Microsoft has developed a small plug-in device that investigators can use to quickly extract forensic data from computers that may have been used in crimes.
The COFEE, which stands for Computer Online Forensic Evidence Extractor, is a USB “thumb drive” that was quietly distributed to a handful of law-enforcement agencies last June. Microsoft General Counsel Brad Smith described its use to the 350 law-enforcement experts attending a company conference Monday.
The device contains 150 commands that can dramatically cut the time it takes to gather digital evidence, which is becoming more important in real-world crime, as well as cybercrime. It can decrypt passwords and analyze a computer’s Internet activity, as well as data stored in the computer.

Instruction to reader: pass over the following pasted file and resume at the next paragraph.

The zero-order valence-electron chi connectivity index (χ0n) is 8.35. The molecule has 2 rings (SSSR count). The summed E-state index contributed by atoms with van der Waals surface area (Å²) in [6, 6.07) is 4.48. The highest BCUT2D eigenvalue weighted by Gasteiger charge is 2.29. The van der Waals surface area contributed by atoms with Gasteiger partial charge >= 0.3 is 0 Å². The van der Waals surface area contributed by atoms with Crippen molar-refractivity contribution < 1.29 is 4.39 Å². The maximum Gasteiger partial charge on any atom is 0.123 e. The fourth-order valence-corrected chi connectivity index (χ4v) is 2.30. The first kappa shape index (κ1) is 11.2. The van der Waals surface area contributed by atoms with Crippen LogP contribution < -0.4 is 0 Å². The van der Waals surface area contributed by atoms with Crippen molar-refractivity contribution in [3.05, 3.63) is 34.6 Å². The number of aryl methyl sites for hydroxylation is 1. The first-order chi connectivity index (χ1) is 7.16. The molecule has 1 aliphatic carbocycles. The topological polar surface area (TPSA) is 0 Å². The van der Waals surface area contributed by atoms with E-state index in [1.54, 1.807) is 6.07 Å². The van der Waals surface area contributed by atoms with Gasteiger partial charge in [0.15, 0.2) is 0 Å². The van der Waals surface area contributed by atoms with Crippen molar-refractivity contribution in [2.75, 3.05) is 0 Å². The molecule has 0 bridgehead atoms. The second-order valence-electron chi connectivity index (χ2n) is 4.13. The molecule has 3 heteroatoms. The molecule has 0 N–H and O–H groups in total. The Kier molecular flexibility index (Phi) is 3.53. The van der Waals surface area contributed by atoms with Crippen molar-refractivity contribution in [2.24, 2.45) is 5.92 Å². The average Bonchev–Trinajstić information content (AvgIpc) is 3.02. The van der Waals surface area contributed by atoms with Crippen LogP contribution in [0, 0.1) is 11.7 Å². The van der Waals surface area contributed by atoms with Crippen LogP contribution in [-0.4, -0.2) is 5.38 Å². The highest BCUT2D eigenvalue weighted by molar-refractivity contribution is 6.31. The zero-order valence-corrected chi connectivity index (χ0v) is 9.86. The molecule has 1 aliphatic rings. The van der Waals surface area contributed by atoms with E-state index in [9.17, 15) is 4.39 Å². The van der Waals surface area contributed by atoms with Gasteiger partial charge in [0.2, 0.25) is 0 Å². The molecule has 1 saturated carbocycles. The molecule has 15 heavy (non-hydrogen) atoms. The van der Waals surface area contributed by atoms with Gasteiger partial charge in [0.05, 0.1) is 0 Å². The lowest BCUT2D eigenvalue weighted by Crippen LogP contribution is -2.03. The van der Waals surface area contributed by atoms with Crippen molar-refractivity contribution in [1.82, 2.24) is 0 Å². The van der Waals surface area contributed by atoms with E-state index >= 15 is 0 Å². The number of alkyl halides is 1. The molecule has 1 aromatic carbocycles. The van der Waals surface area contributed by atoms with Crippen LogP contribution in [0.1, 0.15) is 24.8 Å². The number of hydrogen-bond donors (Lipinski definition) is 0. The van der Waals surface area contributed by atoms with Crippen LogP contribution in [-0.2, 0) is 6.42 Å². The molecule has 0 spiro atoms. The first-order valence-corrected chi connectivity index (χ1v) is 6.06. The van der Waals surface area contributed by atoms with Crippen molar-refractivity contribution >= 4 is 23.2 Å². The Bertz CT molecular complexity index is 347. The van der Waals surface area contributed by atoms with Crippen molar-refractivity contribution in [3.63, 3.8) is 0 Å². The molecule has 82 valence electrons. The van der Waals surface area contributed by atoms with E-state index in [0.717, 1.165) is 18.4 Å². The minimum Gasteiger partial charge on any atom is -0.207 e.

It also eliminates the need to seize a computer itself, which typically involves disconnecting from a network, turning off the power and potentially losing data. Instead, the investigator can scan for evidence on site.
I found this story via Abe, who wrote “Microsoft hacks itself. How retarded is this company? I can imagine they are now about to get sued for false security claims…”
But looking at the story it doesn’t sound like backdoors were written for law enforcement. It sounds more like a collection of tools – like password decryption – that are available from multiple third parties, compiled into a single, easy to use device for non-technical uses.